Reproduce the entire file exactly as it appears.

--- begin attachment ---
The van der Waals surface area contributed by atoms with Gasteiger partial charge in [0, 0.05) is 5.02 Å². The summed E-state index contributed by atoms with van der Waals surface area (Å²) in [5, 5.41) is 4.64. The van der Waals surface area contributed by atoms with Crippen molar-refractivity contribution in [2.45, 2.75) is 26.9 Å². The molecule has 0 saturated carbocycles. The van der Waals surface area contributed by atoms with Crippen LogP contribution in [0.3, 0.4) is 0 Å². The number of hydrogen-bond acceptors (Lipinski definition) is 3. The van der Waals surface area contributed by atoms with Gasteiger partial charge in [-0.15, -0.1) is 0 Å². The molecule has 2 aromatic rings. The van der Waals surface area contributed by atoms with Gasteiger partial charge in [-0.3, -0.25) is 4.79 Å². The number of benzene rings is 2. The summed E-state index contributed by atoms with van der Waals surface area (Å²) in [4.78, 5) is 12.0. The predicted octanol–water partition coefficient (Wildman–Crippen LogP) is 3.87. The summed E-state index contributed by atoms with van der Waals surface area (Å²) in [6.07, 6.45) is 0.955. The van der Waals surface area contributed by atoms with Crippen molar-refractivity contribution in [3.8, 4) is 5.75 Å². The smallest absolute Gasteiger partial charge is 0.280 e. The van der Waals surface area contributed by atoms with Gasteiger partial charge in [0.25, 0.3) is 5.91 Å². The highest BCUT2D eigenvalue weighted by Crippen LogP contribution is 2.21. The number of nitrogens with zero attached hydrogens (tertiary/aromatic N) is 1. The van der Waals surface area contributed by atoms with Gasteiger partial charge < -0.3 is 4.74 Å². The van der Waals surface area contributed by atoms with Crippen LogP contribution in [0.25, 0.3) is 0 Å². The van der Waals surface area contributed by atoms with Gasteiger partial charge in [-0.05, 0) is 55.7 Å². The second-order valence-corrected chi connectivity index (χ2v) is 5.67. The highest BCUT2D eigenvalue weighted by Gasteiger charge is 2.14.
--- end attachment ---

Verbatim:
The van der Waals surface area contributed by atoms with Gasteiger partial charge in [0, 0.05) is 5.02 Å². The summed E-state index contributed by atoms with van der Waals surface area (Å²) in [5, 5.41) is 4.64. The van der Waals surface area contributed by atoms with Crippen molar-refractivity contribution in [2.45, 2.75) is 26.9 Å². The molecule has 0 saturated carbocycles. The van der Waals surface area contributed by atoms with Crippen LogP contribution in [0.3, 0.4) is 0 Å². The number of hydrogen-bond acceptors (Lipinski definition) is 3. The van der Waals surface area contributed by atoms with Gasteiger partial charge in [-0.15, -0.1) is 0 Å². The molecule has 2 aromatic rings. The van der Waals surface area contributed by atoms with Gasteiger partial charge in [-0.3, -0.25) is 4.79 Å². The number of benzene rings is 2. The summed E-state index contributed by atoms with van der Waals surface area (Å²) in [4.78, 5) is 12.0. The predicted octanol–water partition coefficient (Wildman–Crippen LogP) is 3.87. The summed E-state index contributed by atoms with van der Waals surface area (Å²) in [6.07, 6.45) is 0.955. The van der Waals surface area contributed by atoms with Crippen molar-refractivity contribution in [3.8, 4) is 5.75 Å². The smallest absolute Gasteiger partial charge is 0.280 e. The van der Waals surface area contributed by atoms with Gasteiger partial charge in [0.25, 0.3) is 5.91 Å². The highest BCUT2D eigenvalue weighted by Crippen LogP contribution is 2.21. The number of nitrogens with zero attached hydrogens (tertiary/aromatic N) is 1. The van der Waals surface area contributed by atoms with Gasteiger partial charge < -0.3 is 4.74 Å². The van der Waals surface area contributed by atoms with Crippen LogP contribution in [0.25, 0.3) is 0 Å². The van der Waals surface area contributed by atoms with Gasteiger partial charge in [-0.05, 0) is 55.7 Å². The second-order valence-corrected chi connectivity index (χ2v) is 5.67. The highest BCUT2D eigenvalue weighted by Gasteiger charge is 2.14.